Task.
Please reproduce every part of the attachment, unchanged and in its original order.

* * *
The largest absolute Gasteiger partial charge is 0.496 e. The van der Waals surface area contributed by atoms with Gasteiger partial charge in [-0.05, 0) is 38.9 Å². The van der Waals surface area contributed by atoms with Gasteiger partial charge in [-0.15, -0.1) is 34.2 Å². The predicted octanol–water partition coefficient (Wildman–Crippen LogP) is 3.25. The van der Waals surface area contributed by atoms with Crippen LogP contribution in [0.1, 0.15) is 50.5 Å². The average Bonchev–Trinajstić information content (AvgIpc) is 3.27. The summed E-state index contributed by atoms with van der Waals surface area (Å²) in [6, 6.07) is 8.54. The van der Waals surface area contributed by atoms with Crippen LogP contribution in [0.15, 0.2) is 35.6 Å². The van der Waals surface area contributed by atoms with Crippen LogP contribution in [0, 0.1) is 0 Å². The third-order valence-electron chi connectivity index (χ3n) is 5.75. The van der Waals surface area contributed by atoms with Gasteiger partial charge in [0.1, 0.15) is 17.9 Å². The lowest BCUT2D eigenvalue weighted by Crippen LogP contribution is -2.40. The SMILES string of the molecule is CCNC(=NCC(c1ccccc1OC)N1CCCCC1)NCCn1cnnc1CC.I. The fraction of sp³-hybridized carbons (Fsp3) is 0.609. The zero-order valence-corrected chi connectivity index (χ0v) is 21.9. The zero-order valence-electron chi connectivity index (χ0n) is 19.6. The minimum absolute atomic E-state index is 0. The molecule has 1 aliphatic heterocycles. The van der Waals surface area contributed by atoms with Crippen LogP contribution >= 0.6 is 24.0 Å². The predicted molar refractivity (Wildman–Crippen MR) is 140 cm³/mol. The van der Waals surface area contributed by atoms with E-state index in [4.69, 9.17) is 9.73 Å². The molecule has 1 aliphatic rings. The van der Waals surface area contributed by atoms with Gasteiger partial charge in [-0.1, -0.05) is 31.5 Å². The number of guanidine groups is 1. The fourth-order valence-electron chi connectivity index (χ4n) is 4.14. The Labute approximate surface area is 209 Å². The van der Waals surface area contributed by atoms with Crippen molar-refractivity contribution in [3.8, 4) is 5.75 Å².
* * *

The largest absolute Gasteiger partial charge is 0.496 e. The van der Waals surface area contributed by atoms with Gasteiger partial charge in [-0.05, 0) is 38.9 Å². The van der Waals surface area contributed by atoms with Gasteiger partial charge in [-0.15, -0.1) is 34.2 Å². The predicted octanol–water partition coefficient (Wildman–Crippen LogP) is 3.25. The van der Waals surface area contributed by atoms with Crippen LogP contribution in [0.1, 0.15) is 50.5 Å². The average Bonchev–Trinajstić information content (AvgIpc) is 3.27. The summed E-state index contributed by atoms with van der Waals surface area (Å²) in [6, 6.07) is 8.54. The van der Waals surface area contributed by atoms with Crippen LogP contribution in [0.15, 0.2) is 35.6 Å². The van der Waals surface area contributed by atoms with Crippen LogP contribution in [0, 0.1) is 0 Å². The third-order valence-electron chi connectivity index (χ3n) is 5.75. The van der Waals surface area contributed by atoms with Gasteiger partial charge in [0.1, 0.15) is 17.9 Å². The lowest BCUT2D eigenvalue weighted by Crippen LogP contribution is -2.40. The SMILES string of the molecule is CCNC(=NCC(c1ccccc1OC)N1CCCCC1)NCCn1cnnc1CC.I. The fraction of sp³-hybridized carbons (Fsp3) is 0.609. The zero-order valence-corrected chi connectivity index (χ0v) is 21.9. The zero-order valence-electron chi connectivity index (χ0n) is 19.6. The minimum absolute atomic E-state index is 0. The molecule has 1 aliphatic heterocycles. The van der Waals surface area contributed by atoms with Crippen LogP contribution >= 0.6 is 24.0 Å². The predicted molar refractivity (Wildman–Crippen MR) is 140 cm³/mol. The van der Waals surface area contributed by atoms with E-state index in [4.69, 9.17) is 9.73 Å². The molecule has 1 aliphatic rings. The van der Waals surface area contributed by atoms with Gasteiger partial charge in [-0.1, -0.05) is 31.5 Å². The number of guanidine groups is 1. The fourth-order valence-electron chi connectivity index (χ4n) is 4.14. The Labute approximate surface area is 209 Å². The van der Waals surface area contributed by atoms with Crippen molar-refractivity contribution in [3.8, 4) is 5.75 Å².